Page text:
Anissa Boumediene, former first lady of Algeria
Remarks at IWD conference on “Women Force for Change, Iran Uprising and Women’s Role”
Paris – February 17, 2018
Madam President, ladies and gentlemen,
On this occasion of the International Women’s Day, we wish to acknowledge the courageous uprising of the Iranian people that began on December 28, 2017, and spread with remarkable speed in 142 cities of Iran.
We salute the bravery and spirit of sacrifice of young protesters who stood up for freedom and democracy in Iran.
In these demonstrations, Iranian women were everywhere.
Those who have been suffering from a religious and misogynistic dictatorship for 39 years were present and understood that they had nothing to lose but had everything to gain.
Their courage, their bravery is all the more exemplary as the Islamic Republic of Iran has executed 120,000 political prisoners, 30% of whom were women.
Let us also not forget that before his death, Khomeini, the supreme leader of the revolution, personally ordered the execution of 30,000 political opponents in 1988.
One wonders how Western rulers who supported his arrival, were so impressed by a man who had been expelled from Iraq in September 1978, and who settled in France’s Neauphle-le- Château for five months to lead the Iranian revolution until the departure of the Shah in February 1979.
How was it possible for foreign intellectuals who visited him then, to praise a man whose political program was very clear and who was strongly influenced by the Muslim Brotherhood, and who reserved all the judiciary power for the clergy, charged with applying the Sharia law and introducing important restrictions to all individual liberties. By strictly regulating private, economic and social life, these religious people established their model in the Iranian society.
Moreover, the regime practices the punishment of amputation.
In 2017, dozens of amputation sentences were handed out and upheld by the Iranian Supreme Court. Most recently, on January 22, 2018, the regime, still practicing this punishment, cut off a poor man’s hand for stealing a lamb.
Should we recall that amputation is a crime under international law?
The Algerian Revolution prohibited the amputation from the onset.
The Iranian regime does not hesitate to throw a woman in prison because she no longer wants to wear her veil. The press recently reported a woman who had been jailed for that reason.
I would like to quote in this regard, the words of President Boumediene who declared on April 2, 1974, at the third congress of Algerian women, “The veil is not a criterion of morality for Algerian woman. What can save her is education and moral principles. Let us educate the Algerian girl with moral principles and let her be without veil, whether at the university, the factory or the administration. This is how we conceive freedom and the emancipation of women.”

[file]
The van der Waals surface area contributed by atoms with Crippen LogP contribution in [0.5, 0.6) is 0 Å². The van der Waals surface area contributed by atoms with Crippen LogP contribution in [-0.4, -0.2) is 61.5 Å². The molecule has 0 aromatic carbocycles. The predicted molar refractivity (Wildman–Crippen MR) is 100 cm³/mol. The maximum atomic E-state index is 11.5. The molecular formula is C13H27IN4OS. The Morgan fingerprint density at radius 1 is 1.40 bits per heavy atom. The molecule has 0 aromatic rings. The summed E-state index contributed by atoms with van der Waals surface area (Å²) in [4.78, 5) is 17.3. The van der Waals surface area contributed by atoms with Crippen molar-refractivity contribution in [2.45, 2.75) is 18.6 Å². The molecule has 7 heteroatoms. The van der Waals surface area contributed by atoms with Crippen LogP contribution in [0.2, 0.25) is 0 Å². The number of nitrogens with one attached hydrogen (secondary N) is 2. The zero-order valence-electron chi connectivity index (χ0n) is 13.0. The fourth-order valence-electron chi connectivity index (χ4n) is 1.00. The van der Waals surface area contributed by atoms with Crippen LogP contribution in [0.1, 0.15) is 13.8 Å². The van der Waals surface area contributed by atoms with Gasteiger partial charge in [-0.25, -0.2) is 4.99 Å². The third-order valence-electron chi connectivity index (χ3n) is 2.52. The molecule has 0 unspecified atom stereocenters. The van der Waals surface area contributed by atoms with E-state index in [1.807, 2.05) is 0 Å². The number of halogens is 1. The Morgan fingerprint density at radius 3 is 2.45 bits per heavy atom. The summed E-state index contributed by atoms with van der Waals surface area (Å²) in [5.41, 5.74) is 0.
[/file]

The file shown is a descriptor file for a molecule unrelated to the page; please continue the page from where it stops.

On this occasion, we would like to recall the heroic marches of Algerian women who stood against the Islamic Salvation Front who wanted to impose an Iranian regime on them, since they had already supplied them with the weapons of Khomeini and his successor, Khamenei. Do not forget, this war left Algeria with 200,000 dead.
Today, we salute the bravery and heroism of Iranian women who fight against backward ideas. The political director of the Revolutionary Guards said on January 27 that 80% of those arrested, including women, were under 30 years of age.
What a failure for the mullahs’ regime because such a confession explicitly reveals that young people born at the time of Khomeini, who have only known this regime of religious dictatorship, have rejected it and expressed this knowing that they risked prison and even their lives.
In the face of this uprising for freedom and popular sovereignty, Western countries must not remain blind and deaf. We must not repeat the dramas of the 20th century; we must not sacrifice hundreds of thousands of victims on the altar of economic interests.
Madam President, Mrs. Rajavi,
As a brave woman who keeps the struggle against tyranny aflame, know that you have the steady support of your sisters who share your vision.
Let us not forget that woman is the foundation of our society. The poet said, “If the woman watches over the heart, the pillars of this home will be solid. If not, the consequences of this deficiency will be felt throughout the society, because the family constitutes the base of the society.”
Yes, we stand with you Maryam, as we stand with all our Iranian sisters, in your fierce fight seeking to free Iranian women from what enchains and imprisons them.
Thank you for your attention.